An antidiabetic drug touted on TikTok for its weight loss “virtues” is out of stock in Australia, preventing patients from accessing treatment. A new example of social media drift in the name of the skinny cult.
Australia is currently facing a shortage of Ozempic, a drug prescribed to treat type 2 diabetes. This is TikTok, the favorite social network for teenagers. Since mid-May, the name of this injectable drug has been circulating there, among the possible side effects of which weight loss appears. It can be found in the form of various hashtags (#ozempic, #ozempicjourney, #ozempicaustralia, etc.) with over 74 million views. Guardian.
Developed by Danish pharmaceutical company Novo Nordisk, sales have skyrocketed as Australian TikTokers promote the anti-diabetic drug as a weight loss drug, claiming to get it from their GPs’ prescriptions. In response, the Therapeutic Goods Authority of Australia (TGA) has urged healthcare professionals to only deliver medicines in cases of confirmed type 2 diabetes. “This increase in demand is being attributed to many prescriptions in the context of treating obesity, a condition for which Ozempic is not indicated.”can be read, in particular, in the preventive press release issued by the regulator on 17 May.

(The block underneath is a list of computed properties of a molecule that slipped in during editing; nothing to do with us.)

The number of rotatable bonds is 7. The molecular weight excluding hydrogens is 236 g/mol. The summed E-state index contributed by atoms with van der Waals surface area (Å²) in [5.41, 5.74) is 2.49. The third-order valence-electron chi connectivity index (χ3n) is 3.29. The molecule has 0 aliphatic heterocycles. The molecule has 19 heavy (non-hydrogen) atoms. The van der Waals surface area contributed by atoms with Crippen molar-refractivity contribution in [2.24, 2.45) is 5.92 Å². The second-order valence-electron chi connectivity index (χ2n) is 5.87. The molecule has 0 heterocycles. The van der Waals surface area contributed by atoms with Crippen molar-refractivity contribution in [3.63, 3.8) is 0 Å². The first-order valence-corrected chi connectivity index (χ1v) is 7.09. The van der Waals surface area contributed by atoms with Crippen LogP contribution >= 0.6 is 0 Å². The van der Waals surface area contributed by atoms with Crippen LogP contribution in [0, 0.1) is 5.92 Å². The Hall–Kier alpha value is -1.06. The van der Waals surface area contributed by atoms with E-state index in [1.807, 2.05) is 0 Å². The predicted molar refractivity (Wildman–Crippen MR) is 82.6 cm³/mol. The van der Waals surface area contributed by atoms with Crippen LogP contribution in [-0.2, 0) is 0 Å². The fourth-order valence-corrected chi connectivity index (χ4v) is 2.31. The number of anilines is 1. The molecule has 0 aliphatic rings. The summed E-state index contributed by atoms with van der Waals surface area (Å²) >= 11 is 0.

This blood sugar-lowering treatment comes with its fair share of contraindications (particularly if pregnant or breastfeeding) and side effects (vomiting and nausea), says Karen Price, president of the Royal Australian College of General Practitioners. Guardian. This Sunday, June 5, going to TikTok, we see that the term “Ozempic” has already crossed the borders of Australia and appears, in particular, in accounts registered in the US or the Middle East.
“This drug is not safe, but more importantly, it has not been approved for weight loss in either Australia or the UK. Such high demand, when used in a contraindicated way, prevents people who really need treatment from accessing it.” Karen Price added, recommending that “advice” posted on social media like TikTok should be treated with great caution. Anthony Tassone, president of the Victorian College of Pharmacists, told him Ozempic stock would not bounce back until mid-June 2022.
Physical and psychological damage
Social media’s contribution to the precepts of beauty and the cult of thinness no longer needs to be demonstrated, nor does its collateral damage, both physical and psychological, especially among teenagers. In France, several of the ubiquitous “trends” or “challenges” originating from TikTok have been popularized recently.